Friday, May 24, 2013

Myasthenia gravis with superimposed spinal cord injury: a case report.

Both myasthenia gravis and traumatic spinal cord injury are uncommon disorders and their concurrence is extremely rare. We report here the case of a man with stable myasthenia gravis with spinal cord injury due to a motor vehicle accident. His muscle strength and sensory function in all 4 limbs partially recovered during the initial hospitalization. However, after a later episode of pneumonia and urinary tract infection, muscle strength deteriorated and weakness of the ocular muscles occurred. A relapse of myasthenia gravis was confirmed by the elevated anti-acetylcholine receptor antibody titre. Muscle strength recovered rapidly after control of infection and treatment of myasthenia gravis exacerbation. In this case report, we show that spinal cord injury-related complications, including infection or emotional stress, could
trigger a relapse of myasthenia gravis. This highlights the importance of recognizing an exacerbation of myasthenia gravis in spinal cord injury patients with a history of myasthenia gravis, since they are prone to urinary and pulmonary infection. Although exacerbation of myasthenia gravis might prolong hospitalization, the functional outcome of spinal cord injury might not be affected if the exacerbation is diagnosed and treated quickly.

Mayo Clinic Guide to Living with a Spinal Cord Injury

Case report.
Myasthenia gravis (MG) complicating spinal cord injury (SCI) is extremely rare. We report a patient with SCI developing MG leading to death. There are no similar articles at present on literature search.

A 54-year-old man, paralysed at the T12 level (ASIA A) for 40 years, was admitted for surgical repair of his grade IV sacral pressure sore. During the admission he developed diplopia, fluctuating dysphagia and slurred speech. Elevated anti-acetylcholine receptor antibodies and single fibre electromyography confirmed the diagnosis of MG and pyridostigmine was commenced. His admission was complicated by intermittent episodes of unexplained tachycardia and tachypnoea. He succumbed following cardiorespiratory within 6 weeks of admission. Post mortem examination was inconclusive of a definite cause of death. In the presence of SCI, it can be challenging to diagnose MG or its complications like myasthenic and cholinergic crisis.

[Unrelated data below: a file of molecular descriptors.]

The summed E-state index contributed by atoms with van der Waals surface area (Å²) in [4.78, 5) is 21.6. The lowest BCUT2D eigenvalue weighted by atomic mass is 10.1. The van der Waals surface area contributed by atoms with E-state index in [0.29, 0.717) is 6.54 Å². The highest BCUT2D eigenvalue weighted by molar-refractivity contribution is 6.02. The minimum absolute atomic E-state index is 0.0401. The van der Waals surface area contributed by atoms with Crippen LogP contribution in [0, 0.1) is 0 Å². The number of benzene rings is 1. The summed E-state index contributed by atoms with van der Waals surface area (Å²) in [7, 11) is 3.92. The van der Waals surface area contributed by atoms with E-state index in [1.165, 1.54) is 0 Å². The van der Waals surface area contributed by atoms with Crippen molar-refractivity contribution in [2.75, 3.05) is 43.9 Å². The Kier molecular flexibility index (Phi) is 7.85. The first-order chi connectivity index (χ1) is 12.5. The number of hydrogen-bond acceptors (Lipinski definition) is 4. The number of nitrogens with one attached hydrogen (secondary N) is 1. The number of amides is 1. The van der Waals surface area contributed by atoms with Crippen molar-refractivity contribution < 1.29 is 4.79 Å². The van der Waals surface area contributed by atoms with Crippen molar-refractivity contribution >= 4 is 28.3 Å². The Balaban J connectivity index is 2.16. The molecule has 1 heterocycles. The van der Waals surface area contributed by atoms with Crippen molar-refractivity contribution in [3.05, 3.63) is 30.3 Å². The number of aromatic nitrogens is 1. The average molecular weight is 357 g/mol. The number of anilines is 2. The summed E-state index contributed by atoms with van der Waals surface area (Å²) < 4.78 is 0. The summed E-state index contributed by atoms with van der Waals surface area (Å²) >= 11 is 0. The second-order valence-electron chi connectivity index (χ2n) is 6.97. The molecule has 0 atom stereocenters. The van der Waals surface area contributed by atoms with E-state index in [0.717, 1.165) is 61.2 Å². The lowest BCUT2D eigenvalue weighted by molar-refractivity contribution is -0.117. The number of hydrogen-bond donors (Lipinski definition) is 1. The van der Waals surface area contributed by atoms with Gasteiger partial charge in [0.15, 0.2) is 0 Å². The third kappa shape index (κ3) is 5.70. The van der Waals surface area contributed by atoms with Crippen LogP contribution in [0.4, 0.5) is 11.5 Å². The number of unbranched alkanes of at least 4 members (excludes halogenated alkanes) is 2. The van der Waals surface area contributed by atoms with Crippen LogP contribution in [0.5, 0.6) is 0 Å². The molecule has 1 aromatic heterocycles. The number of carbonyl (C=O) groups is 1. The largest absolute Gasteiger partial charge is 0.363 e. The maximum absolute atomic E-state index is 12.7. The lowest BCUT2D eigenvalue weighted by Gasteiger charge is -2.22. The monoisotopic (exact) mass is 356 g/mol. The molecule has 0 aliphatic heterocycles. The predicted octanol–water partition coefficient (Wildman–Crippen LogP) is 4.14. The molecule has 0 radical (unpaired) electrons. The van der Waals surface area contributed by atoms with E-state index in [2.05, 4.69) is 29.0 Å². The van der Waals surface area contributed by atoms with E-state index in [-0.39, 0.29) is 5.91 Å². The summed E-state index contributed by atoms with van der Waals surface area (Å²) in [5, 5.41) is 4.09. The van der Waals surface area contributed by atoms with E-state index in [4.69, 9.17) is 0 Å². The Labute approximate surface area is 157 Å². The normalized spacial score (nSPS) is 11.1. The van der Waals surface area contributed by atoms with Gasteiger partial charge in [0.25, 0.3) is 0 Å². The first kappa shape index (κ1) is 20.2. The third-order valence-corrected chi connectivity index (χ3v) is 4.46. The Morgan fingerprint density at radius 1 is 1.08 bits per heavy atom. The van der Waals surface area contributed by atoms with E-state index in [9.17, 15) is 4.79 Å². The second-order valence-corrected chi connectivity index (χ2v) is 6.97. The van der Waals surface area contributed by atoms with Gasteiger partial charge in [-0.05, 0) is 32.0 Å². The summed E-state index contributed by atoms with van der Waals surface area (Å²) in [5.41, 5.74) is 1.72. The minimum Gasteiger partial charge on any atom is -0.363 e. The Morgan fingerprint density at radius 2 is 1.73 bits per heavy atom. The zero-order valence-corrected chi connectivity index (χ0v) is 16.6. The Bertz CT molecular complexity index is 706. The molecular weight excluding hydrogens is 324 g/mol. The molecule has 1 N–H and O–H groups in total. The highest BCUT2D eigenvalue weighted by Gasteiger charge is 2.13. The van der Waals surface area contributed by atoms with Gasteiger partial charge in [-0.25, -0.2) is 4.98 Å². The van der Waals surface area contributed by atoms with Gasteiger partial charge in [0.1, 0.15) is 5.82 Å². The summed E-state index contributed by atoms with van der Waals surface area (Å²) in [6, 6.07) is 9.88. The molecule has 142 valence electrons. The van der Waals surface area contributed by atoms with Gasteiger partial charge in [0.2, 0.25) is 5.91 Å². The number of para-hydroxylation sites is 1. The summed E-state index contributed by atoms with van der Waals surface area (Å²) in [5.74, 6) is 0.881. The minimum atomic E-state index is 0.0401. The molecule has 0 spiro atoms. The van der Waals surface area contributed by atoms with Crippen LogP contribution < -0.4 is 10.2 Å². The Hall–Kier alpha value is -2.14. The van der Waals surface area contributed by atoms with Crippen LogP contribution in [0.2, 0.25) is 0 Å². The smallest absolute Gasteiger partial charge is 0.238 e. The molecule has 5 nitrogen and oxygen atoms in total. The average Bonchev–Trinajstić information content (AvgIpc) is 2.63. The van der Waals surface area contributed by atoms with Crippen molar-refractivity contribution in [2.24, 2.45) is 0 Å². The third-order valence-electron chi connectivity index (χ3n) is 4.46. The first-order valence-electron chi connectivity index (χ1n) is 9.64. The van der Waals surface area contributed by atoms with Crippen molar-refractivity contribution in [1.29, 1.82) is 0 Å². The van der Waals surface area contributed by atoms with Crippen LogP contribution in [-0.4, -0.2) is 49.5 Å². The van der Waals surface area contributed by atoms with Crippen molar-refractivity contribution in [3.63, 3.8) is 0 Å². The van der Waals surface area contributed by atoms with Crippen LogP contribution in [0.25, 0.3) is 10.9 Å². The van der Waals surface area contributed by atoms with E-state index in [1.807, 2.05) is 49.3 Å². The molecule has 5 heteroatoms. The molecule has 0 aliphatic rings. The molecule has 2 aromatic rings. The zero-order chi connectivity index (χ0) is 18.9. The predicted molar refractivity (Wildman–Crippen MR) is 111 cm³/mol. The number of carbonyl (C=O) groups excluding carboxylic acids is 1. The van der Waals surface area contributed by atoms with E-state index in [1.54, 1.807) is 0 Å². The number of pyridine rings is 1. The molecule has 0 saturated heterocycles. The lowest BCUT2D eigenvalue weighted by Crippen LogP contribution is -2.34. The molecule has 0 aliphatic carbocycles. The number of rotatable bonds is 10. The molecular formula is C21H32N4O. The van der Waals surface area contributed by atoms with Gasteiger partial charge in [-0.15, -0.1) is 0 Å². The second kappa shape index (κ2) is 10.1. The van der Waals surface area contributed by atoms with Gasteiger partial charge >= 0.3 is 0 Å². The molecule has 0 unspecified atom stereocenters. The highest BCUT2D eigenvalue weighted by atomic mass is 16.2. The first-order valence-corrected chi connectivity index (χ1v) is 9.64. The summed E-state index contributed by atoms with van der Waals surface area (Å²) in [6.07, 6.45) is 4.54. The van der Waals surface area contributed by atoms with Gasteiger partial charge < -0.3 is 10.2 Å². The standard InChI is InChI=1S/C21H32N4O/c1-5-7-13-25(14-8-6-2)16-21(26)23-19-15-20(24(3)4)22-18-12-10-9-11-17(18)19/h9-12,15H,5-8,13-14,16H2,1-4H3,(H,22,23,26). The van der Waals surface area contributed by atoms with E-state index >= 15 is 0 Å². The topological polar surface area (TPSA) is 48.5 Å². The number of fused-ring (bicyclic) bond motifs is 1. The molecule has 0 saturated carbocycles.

The case highlights the difficulty in diagnosis and management of MG in persons with SCI


J Rehabil Med. 2008 Aug;40(8):684-6. doi: 10.2340/16501977-0222.
Department of Physical Medicine and Rehabilitation, National Taiwan University Hospital, National Taiwan University, Taipei, Taiwan.

Superimposed myasthenia gravis in chronic spinal cord injury: a case report.
Kolli S, Mathew KM, Thumbikat P, McClelland MR, Nair KP.
Princess Royal Spinal Injuries Unit, Northern General Hospital, Sheffield, UK.

1 comment:

  1. The treatment of spinal injury is too expensive, so the injured people must not ignore using their right to file the spinal injury claims against the negligent doctor, surgeons, nurses, physiotherapists, or whoever is responsible for worsening the injuries and making a person unable to lead a normal life.